Horizontal, through its President, Mark A. Thompson, subsequently approached the Prushnoks about acquiring the shallow mineral rights and participating in the development of the Property. Id. ¶¶ 11-13. Thereafter, on either June 11, 2012, or July 11, 2012, see id. ¶¶ 14, 16, Horizontal and MarcellX executed an Assignment of Interest in Purchase and Sale Agreement whereby Horizontal's PSA was assigned to MarcellX. Id. ¶ 14. The assignment, which had been authorized by SAE, resulted in MarcellX paying SAE 2.1 million dollars which MarcellX financed through a loan it obtained from CNB Bank. Id. ¶¶ 15-16, 24.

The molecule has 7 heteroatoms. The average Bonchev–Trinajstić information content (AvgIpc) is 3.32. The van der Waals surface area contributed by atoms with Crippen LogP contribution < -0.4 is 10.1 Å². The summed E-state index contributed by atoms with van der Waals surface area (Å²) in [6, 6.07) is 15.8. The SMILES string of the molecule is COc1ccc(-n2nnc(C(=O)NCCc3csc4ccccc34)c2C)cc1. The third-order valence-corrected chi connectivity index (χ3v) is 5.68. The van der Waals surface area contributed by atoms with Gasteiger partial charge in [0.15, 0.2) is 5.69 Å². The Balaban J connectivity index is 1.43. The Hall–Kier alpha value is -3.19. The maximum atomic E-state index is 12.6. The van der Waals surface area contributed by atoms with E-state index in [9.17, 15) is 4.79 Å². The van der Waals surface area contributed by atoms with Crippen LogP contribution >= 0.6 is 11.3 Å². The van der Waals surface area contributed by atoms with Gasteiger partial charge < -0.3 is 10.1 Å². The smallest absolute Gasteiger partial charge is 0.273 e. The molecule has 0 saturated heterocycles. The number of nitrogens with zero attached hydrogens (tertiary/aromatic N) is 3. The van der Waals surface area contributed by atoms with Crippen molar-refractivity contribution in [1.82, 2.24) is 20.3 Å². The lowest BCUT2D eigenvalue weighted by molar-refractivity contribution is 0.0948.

Plaintiffs allege that the development venture eventually failed compelling MarcellX to sell its interest in the property in order to satisfy the outstanding debt to CNB Bank. Id. ¶¶ 19-20, 24-25. Accordingly, MarcellX entered into a Purchase and Sale Agreement with Prime Energy & Chemical, LLC (“Prime”) on July 21, 2016. Id. ¶ 26. Five days later, on July 26, 2016, Defendant Sbarra initiated a telephone call to Prime in an effort to ascertain who had invested in the property. Id. ¶¶ 27-28, 31-33. After Russell Parker, a principal of Prime, informed Defendant that Parker and a friend had bought the property, Defendant allegedly stated that the Prushnoks had sold, and Parker and his friend had purchased, “stolen property.” Id. ¶¶ 33-35.